Poll: Barber has strong lead in CD8
Voters have overwhelming negative view of Kelly
A poll released Monday said Democrat Ron Barber "appears to have the race pretty much locked up" as Southern Arizona voters give him a 53-41 edge over Republican Jesse Kelly.
The two, along with Charlie Manolakis of the Green Party (who gets the nod from 4 percent), as vying to see who will fill the seat left vacant when Gabrielle Giffords resigned from Congress.
Barber is well liked by voters, according to the survey by Public Policy Polling, who give him a 54/38 favorability rating. Voters overwhelmingly—59 percent— have a negative opinion of Kelly; just 37 percent have a positive view of the candidate who narrowly lost the 2010 contest to Giffords.
Most likely voters—57 percent—say they've already cast their ballots, with Barber having a 58-37 lead among that group. Of those who say they'll cast their vote at the polls on Tuesday, Barber's lead falls from 21 points to a 46-45 split, PPP said.
"The only poll that matters is tomorrow," said Barber campaign spokeswoman Jessica Schultz.
"Our campaign is going to be working ... to make sure that people come to the polls, and turn in their ballots," she said Monday.
Kelly faces an uphill battle with nearly every demographic group, PPP said:
Barber's winning 90 percent of the Democratic vote, while Kelly's getting just 82 percent of Republicans. Barber also has a 51-34 advantage with independents. Barber's advantage is pretty thorough along demographic lines- he leads with men, women, whites, Hispanics, and voters in every age group.
One final note: 67 percent of voters in Giffords' district have a positive opinion of her to only 24 percent with a negative one. There aren't many special House elections where the departing incumbent has a 67 percent favorability rating, and that fact makes this a very difficult one for the GOP to win.
Kelly campaign spokesman John Ellinwood called the survey "totally invalid."
"The sample population is all off; it's not reflective of CD8," he said Monday.
Ellinwood said the poll over-sampled Democrats. 42 percent of those who said they were likely voters in the race identified themselves as members of Barber's party. Republicans made up 36 percent of those surveyed, and independents were 22 percent.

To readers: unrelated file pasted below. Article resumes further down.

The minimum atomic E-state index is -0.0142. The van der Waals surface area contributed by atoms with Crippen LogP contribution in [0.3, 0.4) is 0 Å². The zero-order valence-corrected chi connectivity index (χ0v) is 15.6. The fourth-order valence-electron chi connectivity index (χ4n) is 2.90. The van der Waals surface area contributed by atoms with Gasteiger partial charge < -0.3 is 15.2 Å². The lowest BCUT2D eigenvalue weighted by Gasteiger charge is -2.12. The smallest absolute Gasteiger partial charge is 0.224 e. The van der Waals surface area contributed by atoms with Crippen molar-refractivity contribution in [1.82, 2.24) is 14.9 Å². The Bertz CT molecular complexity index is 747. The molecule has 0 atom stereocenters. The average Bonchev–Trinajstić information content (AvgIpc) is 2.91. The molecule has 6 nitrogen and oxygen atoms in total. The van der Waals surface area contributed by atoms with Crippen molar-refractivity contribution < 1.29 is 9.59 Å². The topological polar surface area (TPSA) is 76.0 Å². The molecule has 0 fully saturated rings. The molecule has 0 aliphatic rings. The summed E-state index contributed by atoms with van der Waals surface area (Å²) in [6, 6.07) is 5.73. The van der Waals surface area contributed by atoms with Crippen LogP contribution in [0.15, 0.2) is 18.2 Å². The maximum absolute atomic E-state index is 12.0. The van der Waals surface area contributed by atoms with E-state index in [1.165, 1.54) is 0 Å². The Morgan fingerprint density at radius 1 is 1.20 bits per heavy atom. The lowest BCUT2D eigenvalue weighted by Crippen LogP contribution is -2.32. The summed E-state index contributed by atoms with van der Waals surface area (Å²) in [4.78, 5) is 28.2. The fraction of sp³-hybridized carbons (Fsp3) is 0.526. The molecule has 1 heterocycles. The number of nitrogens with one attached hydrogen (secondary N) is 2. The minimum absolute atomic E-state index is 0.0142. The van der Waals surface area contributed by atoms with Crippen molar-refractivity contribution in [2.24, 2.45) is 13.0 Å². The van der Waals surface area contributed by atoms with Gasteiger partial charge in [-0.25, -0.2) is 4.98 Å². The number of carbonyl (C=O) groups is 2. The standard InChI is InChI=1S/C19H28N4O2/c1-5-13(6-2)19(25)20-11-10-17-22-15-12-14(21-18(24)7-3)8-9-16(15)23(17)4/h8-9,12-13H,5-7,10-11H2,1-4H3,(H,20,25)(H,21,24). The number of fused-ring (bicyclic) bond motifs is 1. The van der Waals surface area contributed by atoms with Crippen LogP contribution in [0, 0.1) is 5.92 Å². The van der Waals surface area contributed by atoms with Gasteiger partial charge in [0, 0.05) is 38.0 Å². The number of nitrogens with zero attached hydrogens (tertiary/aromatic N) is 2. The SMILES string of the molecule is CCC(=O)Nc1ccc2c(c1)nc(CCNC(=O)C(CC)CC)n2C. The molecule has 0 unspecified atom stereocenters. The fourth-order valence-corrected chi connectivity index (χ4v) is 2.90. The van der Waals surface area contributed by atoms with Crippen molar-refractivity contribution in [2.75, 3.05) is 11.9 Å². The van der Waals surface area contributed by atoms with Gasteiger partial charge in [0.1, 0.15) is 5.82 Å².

Kelly's spokesman said the poll was done by "left-leaning firm" that's seeking to attract attention.
"If they were boring results, they wouldn't put them out," he said.
"Our indicators are that we're up a few points," he said. Ellinwood said the campaign's polls are "internal info—we're not really releasing it."
Schultz declined to discuss Barber's internal campaign polling.
While Public Policy Polling is a Democratic firm based in North Carolina, the firm's surveys are generally solid. The poll in the CD8 race, which was not paid for or authorized by any campaign or political group, questioned 1,058 likely voters on Saturday and Sunday. It has a margin of error of 3 percent.
"Democrats are likely to win this race comfortably tomorrow," said Dean Debnam, PPP's president.
"But the unusual circumstances of the contest make its relevance to any other contest later this year pretty limited. It’s not often you have a special election to replace an incumbent who resigned with a 67% favorability rating," Debnam said.
Democrats are highly motivated to see Giffords, who resigned in January to focus on her recovery from the Jan. 8, 2011, shootings, replaced by her former district director. Barber was wounded along with his former boss and 11 others in the shooting spree that killed six people.
We find that the likely electorate for tomorrow's election supported Barack Obama over John McCain 50-44. McCain actually won the district by a 48-42 margin in 2008. This, along with the special election in New York's 26th Congressional District last May, is one of only two races recently where we've found a likely electorate significantly more Democratic than the Presidential one in 2008, and it suggests Democrats are unusually motivated to come out and vote to keep Giffords' seat in their hands.
Despite the likely Democratic victory tomorrow Barack Obama's approval rating in this district is only 44%, with 50 percent of voters disapproving of him. And even though Barber leads by 12, likely voters only say they want Democrats to have control of Congress by a 48-44 margin. That's an unusually large gap between the horse race and who voters want to have control, and again speaks to the unusual circumstances surrounding this race.
Barber spent the weekend attending a series of campaign events with Giffords, who convinced him to seek the seat when she stepped down.
Kelly, under fire over an endorsement by anti-illegal-immigration group ALIPAC, didn't tell the press about any weekend campaign stops. ALIPAC has been tied to white supremacist organizations, and has been called a hate group by the Southern Poverty Law Center. Kelly sought the group's endorsement in 2010, and has refused to answer questions about ALIPAC's giving him an endorsement this year.
"We don't really have any specific public events" scheduled Monday or Tuesday, Ellinwood said.